Scientists have uncovered an unlikely way to boost coral health to help it withstand times of heat stress - a good dose of probiotic bacteria.
The international team of researchers made the breakthrough soon after Australia's Great Barrier Reef weathered its third mass bleaching in five years.
The use of probiotics has been widely regarded as successful in improving human and animal health, but their use in marine ecosystems was largely unexplored until now.
"People may be surprised to find out that, just like us, corals rely on a host of good bacteria to help keep them healthy and, just like us, the balance between good and bad bacteria is often disrupted in times of stress," Great Barrier Reef Foundation Managing Director Anna Marsden said.
Stress-triggered unbalances can leave the coral more prone to infection and less likely to survive.
Under laboratory conditions, researchers experimented with injecting coral with beneficial microorganisms, but eventually settled on feeding them through their zooplankton prey.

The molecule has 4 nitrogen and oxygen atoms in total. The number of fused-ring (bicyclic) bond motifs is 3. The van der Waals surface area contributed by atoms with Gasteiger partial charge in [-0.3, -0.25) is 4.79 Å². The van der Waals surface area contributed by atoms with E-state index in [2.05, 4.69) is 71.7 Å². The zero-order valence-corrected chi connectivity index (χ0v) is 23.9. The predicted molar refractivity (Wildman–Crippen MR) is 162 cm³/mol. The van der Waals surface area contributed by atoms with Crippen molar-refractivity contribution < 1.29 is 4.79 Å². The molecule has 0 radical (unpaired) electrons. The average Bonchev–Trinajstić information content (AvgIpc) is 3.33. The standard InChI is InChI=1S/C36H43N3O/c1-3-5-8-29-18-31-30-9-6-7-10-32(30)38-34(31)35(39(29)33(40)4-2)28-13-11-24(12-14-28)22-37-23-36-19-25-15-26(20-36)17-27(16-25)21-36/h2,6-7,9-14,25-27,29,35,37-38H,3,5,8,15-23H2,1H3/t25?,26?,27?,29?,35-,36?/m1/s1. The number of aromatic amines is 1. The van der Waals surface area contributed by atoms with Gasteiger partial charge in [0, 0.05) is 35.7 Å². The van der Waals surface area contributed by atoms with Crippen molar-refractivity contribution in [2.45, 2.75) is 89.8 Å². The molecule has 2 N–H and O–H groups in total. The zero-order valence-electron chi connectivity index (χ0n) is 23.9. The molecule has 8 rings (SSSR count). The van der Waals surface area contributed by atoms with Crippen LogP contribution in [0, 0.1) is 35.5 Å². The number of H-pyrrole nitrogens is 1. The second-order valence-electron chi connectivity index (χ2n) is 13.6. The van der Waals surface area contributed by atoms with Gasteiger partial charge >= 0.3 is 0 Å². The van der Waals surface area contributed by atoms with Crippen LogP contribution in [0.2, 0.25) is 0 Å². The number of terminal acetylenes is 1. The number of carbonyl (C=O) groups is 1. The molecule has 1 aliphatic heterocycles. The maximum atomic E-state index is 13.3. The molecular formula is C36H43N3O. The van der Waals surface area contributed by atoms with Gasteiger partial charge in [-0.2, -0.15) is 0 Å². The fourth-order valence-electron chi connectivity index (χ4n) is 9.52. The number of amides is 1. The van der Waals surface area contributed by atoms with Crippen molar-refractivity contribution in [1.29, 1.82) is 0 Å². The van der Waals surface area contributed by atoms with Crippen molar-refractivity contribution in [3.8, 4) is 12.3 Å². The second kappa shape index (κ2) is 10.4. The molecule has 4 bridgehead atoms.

The tiny plankton absorb the good bacteria through the water and the coral then dine on the enriched plankton - a bit like feeding them probiotic yoghurt full of good bacteria.
The team found these corals fared better in stress tests time and time again.
It is hoped the technology can be used to boost the health of artificially-reared coral used in reef restoration projects, which currently have a low rate of survival once introduced to the natural reef.
The technology will be used on these lab-reared coral within a year.
The team, led by Federal University of Rio de Janeiro Professor Raquel Peixoto, is currently testing which groups of good bacteria are the best for each coral species.
It is also investigating ways to scale up the application, such as delivering parcels of slow release probiotics to targeted reefs during times of heat stress.
Australian Associated Press